Scott Dinger's young tiercel enjoys a pigeon meal.

Falconry – the Rigors and Rewards

Print Friendly, PDF & Email

Scott’s Scoop – Column by Scott Dinger

Falconry is defined as using birds of prey to pursue game. Basically, instead of a firearm, bow, slingshot, or dog, I use a bird of prey. I have been involved in falconry for over two decades. I have flown eagles, falcons, and hawks to hunt turkeys, waterfowl, and upland birds, as well as hares, rabbits, and squirrels. I find spending time with birds of prey in pursuit of game to be the hunting sport that has provided me with the most challenging experiences of my almost 50 years in the field hunting all over the United States.

Falconry is demanding in many ways. Becoming a permitted falconer requires more time and dedication than any other hunting pursuit. The government requires additional testing and permitting over and above typical hunting pursuits. A proficiency exam that tests a persons book smarts, then the requisite inspection of your personal property by the Idaho Department of Fish and Game to ensure that the falconer has all the tools and other furnishings to manage and keep a bird of prey for falconry. Additionally, the falconer must find a sponsor. A sponsor is someone already a general or master permitted falconer that is willing to devote the time and effort to teach the apprentice falconer. This devotion is a minimum two-year commitment between sponsor and student. This sponsorship includes helping the student determine what hawk best suits their intended quarry and is based on where they live, available game, and the time they have to put into hunting with a raptor.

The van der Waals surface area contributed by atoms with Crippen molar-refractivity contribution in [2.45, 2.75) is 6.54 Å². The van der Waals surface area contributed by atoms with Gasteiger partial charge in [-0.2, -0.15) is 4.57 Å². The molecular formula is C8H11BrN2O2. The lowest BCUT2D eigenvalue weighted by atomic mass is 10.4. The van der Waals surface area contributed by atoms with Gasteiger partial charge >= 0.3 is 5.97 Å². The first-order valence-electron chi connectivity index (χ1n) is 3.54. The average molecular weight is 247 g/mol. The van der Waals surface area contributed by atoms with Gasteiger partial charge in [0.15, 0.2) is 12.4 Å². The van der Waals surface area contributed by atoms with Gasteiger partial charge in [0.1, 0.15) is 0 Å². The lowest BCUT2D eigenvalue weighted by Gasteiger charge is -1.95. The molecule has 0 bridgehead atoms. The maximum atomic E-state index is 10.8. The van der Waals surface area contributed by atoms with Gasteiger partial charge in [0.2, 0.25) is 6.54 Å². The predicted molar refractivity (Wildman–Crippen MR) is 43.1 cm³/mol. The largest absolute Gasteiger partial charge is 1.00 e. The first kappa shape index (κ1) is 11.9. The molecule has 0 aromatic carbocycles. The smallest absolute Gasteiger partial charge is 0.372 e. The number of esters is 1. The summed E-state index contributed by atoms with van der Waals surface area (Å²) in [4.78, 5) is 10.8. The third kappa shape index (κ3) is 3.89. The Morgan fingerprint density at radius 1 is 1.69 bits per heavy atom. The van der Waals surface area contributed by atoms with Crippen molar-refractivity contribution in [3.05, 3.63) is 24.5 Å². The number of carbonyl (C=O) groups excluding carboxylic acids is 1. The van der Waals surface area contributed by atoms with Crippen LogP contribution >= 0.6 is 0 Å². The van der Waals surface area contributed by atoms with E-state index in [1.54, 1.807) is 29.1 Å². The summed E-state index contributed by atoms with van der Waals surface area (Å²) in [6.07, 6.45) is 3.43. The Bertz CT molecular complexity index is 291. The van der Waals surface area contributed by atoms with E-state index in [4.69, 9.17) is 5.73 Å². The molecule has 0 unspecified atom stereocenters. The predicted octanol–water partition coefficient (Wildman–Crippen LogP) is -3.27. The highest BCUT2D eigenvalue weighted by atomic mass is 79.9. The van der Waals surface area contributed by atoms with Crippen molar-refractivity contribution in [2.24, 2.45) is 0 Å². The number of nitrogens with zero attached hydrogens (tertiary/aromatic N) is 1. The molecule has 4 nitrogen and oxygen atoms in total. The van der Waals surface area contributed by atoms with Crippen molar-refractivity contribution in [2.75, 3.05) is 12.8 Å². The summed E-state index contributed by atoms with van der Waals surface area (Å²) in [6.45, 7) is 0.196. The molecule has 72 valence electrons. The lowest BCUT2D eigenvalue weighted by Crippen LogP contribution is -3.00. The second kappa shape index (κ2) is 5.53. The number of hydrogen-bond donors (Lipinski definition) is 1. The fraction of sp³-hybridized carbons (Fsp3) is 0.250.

Falconry requires a great amount of time just to get the permit and before ever even having possession of a bird. A suitable chamber to safely house a raptor in captivity and the furnishings used on and for the bird to hunt will quickly add up to a large sum of money. Now, factor in having to care for the bird each day – every single day. This includes keeping the bird at a healthy level of fitness and in a clean environment to reduce the risk of injury and illness in captivity. It’s currently estimated that there are less than 5000 falconers in the USA. Due to the time and costs associated with falconry, very few of the 5000 are hunting actively or in actual possession of a raptor from season to season.

Kaislee handles Maga, Dinger’s one-year-old falcon, under the close supervision of her grandfather.

Teaching people about birds of prey and having the opportunity to mentor aspiring falconers is also a rewarding experience. Lately, I’ve been enjoying spending time with a young tiercel (tiercel is a term meaning a male bird of prey) and including my 8-year-old granddaughter. She has been getting the experience of handling the birds I manage. Although Idaho law does not allow her to become an apprentice until she is 12, she seems to be interested in all things our Creator made for us, especially animals. She helps me with this falcon by assisting with training flights and feeding the raptor on the glove. I have had several apprentice falconers; all but a few have gone on to continue the sport of falconry. I anticipate my granddaughter will continue to show interest and try managing her own bird of prey when she is old enough.

Falconry is for anyone with an interest. It is rigorous in some of the husbandry requirements, but the time spent alongside a raptor and in pursuit of taking game is impossible to describe. I think back to the first time I saw a falcon stoop from the heavens and take game when handled by human effort as one of the most profound moments in my life. Years later, I am still in awe watching these creatures work and how we have learned to work with them for many, many years. The history in falconry is rich. It is even considered a world heritage by the United Nations Educational, Scientific and Cultural Organization. Falconry, in some form or another, has been practiced by people on every continent since recorded time.  

If you are interested in learning more you can contact the Idaho Department of Fish and Game or research falconry apprenticeships online.  You can also reach out to me if you live in North Idaho.